Garage, psych and acid-folk gems from the land of maple leaf… On the back of our Guess Who feature in issue #84 CAMILLA AISA picks her faves. Enjoy.
The Guess Who – Clock On The Wall
After a few heavily Anglophilic efforts, in the Summer of 1966 The Guess Who welcomed their third LP It’s Time and finally found their sound… as well as their iconic voice. Burton Cummings had joined the band a few months before and started sharing vocal duties with singer and founding member Chad Allan. One of the earliest Cummings-fronted gems, ‘Clock On The Wall’ was written by guitarist Randy Bachman and released in May as a single. “Burton had this wonderful voice where he could sing’Danny Boy’ and make you cry, but he could also sing ‘House Of The Rising Sun’ and scream like Eric Burdon”, Bachman tells Sean Egan in the latest issue of Shindig! ‘Clock On The Wall’ surely belongs to the latter category, permeated by the Animals-like fierceness that would ultimately make the former Chad Allan & The Reflections (often mistaken for another English band) The Guess Who, the Canadian icons the world would soon get to know and love. Canadian garage was finally ready to clang loudly and find its own voice, and this is exactly where our trip starts.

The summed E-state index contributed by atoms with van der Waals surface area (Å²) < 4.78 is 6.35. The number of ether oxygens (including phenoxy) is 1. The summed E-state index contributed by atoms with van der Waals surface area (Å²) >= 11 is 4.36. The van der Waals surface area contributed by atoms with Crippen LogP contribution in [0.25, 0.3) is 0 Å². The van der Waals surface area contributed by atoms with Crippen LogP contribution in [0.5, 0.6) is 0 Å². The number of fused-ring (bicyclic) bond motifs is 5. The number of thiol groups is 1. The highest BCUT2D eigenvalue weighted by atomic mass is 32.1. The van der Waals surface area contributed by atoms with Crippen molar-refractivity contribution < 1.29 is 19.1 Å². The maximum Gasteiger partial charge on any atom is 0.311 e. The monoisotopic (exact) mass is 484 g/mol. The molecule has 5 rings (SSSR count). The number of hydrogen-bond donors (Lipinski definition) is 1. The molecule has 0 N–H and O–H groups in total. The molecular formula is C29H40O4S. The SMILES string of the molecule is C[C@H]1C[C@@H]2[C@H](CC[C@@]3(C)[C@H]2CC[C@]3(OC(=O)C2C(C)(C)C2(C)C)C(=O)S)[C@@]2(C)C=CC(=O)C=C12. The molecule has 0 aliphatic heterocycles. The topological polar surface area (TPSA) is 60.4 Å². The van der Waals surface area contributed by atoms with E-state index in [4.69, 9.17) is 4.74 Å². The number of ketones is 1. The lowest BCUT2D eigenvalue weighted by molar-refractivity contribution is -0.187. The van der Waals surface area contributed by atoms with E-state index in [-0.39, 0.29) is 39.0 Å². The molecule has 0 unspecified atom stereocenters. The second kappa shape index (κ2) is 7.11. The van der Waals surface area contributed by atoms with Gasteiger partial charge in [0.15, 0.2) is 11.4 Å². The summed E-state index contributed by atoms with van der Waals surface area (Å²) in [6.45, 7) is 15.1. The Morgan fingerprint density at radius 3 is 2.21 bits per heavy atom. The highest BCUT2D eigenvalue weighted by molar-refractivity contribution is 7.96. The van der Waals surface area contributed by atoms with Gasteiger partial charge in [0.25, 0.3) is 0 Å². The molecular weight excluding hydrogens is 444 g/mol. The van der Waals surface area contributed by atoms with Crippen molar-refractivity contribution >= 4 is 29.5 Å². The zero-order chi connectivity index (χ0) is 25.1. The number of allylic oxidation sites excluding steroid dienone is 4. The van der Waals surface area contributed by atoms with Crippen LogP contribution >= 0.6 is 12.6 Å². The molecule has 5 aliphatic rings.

Jack London & The Sparrows – If You Don’t Want My Love
But let’s not forsake the British Invasion-influenced groups yet. The Sparrows were one of the first and most significant ones (complete with fake accents), their frontman Dave Marden having tellingly chosen the stage name Jack London. ‘If You Don’t Want My Love’ underscores the not-so-missing link between the more effervescent side of contemporary British rock and the roaring North American garage sounds. A year later the group would welcome new singer John Kay, change their name to The Sparrow and then again, after moving to California, to Steppenwolf. The rest, as they say, is history. Wild history.
The Ugly Ducklings – Just in Case You Wonder
The Ugly Ducklings had also fluttered their eyelashes at the British shores (at The Rolling Stones, in particular). But then came ‘Nothin’’, a hit in native Canada, and after that ‘Just in Case You Wonder’, an explosion of fuzz delight that would be featured in one of the Pebbles anthologies almost two decades later. Now – forget about the tragic album cover that you will be seeing (it’s an ’80s compilation of garage songs from an overlooked band, after all) and tune in. Is this the finest moment in Canadian garage? Well, what’s sure is that it couldn’t get more garage than this; composer/singer Dave Bynghamtakes us in the most alienated and noisy room of the house: “I’m in the basement yonder, counting all the rats”!
A Passing Fancy – I’m Losing Tonight Read more It’s My Pride: Canadian Nuggets